How Ricky Gervais’ speech exemplifies—and entrenches—White male privilege

As I write this, Ricky Gervais’ 2020 Golden Globes opening speech (video and transcript) is making the rounds. My, how he socked it to that self-righteous Hollywood elite! And sure, Hollywood’s got its elitism problems (not to mention quite a few others)—but Ricky Gervais seems ok with dismissing some of these issues as insignificant and worthy of poking fun at, when he’s not the one inconvenienced. Take representation of Color, for example:

Many talented people of Color were snubbed in major categories. Unfortunately, there’s nothing we can do about that. Hollywood Foreign Press are all very racist. Fifth time. So. We were going to do an in-memoriam this year, but when I saw the list of people who died, it wasn’t diverse enough. No, it was mostly White people and I thought, nah, not on my watch. Maybe next year. Let’s see what happens.

Mr. Gervais takes a similar attitude toward themes of sexual abuse:

In this room are some of the most important TV and film executives in the world. People from every background. They all have one thing in common: They’re all terrified of Ronan Farrow. He’s coming for ya. Talking of all you perverts, it was a big year for pedophile movies. Surviving R. Kelly, Leaving Neverland, Two Popes. Shut up. Shut up. I don’t care. I don’t care.

It’s funny … this excerpt here above could certainly be viewed as a reverse psychology move: Satirically protest too much about the exposing of sexual violence in Hollywood and society in order to draw more attention to the issue. Brilliant! I’d have been quite happy with that approach.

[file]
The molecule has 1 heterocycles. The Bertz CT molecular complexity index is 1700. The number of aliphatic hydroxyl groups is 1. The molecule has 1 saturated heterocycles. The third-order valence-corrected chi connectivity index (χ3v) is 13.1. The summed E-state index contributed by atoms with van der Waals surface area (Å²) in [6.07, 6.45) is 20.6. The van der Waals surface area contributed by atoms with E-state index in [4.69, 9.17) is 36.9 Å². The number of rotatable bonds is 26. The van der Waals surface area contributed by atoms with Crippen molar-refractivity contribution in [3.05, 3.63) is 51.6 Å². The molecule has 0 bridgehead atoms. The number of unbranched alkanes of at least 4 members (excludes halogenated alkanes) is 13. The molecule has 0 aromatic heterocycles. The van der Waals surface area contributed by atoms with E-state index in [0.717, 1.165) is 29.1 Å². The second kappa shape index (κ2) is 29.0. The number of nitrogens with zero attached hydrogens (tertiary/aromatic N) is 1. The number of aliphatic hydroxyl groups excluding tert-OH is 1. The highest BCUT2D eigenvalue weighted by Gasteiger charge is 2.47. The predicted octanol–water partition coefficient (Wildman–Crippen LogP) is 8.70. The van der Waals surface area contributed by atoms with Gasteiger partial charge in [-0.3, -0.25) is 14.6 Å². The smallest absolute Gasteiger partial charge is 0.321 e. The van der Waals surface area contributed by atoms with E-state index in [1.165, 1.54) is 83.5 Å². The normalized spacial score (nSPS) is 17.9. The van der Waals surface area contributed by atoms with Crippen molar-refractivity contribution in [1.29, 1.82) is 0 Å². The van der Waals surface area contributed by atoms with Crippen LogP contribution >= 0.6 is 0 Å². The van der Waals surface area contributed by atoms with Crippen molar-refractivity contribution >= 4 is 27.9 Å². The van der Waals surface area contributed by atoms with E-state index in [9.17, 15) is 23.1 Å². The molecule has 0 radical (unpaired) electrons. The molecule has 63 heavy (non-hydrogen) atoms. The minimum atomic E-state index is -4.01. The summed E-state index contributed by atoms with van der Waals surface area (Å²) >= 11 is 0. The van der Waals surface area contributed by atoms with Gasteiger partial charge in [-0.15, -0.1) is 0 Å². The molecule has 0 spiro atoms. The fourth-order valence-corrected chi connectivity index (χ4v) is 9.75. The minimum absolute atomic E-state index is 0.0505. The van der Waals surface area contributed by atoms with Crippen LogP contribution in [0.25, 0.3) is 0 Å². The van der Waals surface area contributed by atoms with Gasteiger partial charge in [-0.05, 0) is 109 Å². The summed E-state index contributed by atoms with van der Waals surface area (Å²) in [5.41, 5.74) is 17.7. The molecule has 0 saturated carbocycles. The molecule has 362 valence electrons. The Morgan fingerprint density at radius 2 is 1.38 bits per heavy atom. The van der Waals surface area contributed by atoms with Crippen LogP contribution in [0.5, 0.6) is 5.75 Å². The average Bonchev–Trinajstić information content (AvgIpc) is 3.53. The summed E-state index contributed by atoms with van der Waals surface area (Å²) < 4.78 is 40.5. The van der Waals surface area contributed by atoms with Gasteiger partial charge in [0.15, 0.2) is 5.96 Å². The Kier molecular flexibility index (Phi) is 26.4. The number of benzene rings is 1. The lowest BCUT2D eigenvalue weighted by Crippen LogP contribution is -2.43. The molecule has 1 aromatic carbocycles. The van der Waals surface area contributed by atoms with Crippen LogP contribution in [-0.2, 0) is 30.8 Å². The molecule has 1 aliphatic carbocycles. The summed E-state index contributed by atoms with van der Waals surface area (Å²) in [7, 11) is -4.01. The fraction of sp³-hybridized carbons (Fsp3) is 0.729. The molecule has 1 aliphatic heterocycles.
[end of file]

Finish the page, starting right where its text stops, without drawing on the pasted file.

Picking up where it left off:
But Gervais makes it clear at the end of his speech whose side he’s on:

So if you do win an award tonight, don’t use it as a platform to make a political speech. You’re in no position to lecture the public about anything. You know nothing about the real world. Most of you spent less time in school than Greta Thunberg.

So if you win, come up, accept your little award, thank your agent and your God and fuck off, OK? It’s already three hours long. Right, let’s do the first award.

Was I the only person who noticed the irony of Gervais making political points about how everyone else must not do the same? I’m sure I wasn’t.

It’s also not the first time I’ve noticed this pattern of authoritative hypocrisy; as a White man who studies White men, I’m quite familiar with it. Many of us White guys attempt the same sort of policing of space when we aren’t comfortable with a critique that’s out of our orbit.

“Apolitical” points of view in the public space represent a certain kind of privilege — the privilege of feeling basically unaffected by a subject or ongoing series of events. Which is fine as long as one does not impose this experience onto others.

So, for example, Ricky Gervais doesn’t seem to feel particularly affected by the Whiteness of the Golden Globes. Makes sense. He’s White and grew up in a White family in a White-majority society. That’s his experience, and while I personally think he should care, I’m not going to criticize him for [not] having certain feelings. You can’t help your experience, and you can’t help the feelings you [don’t] have as a result of it.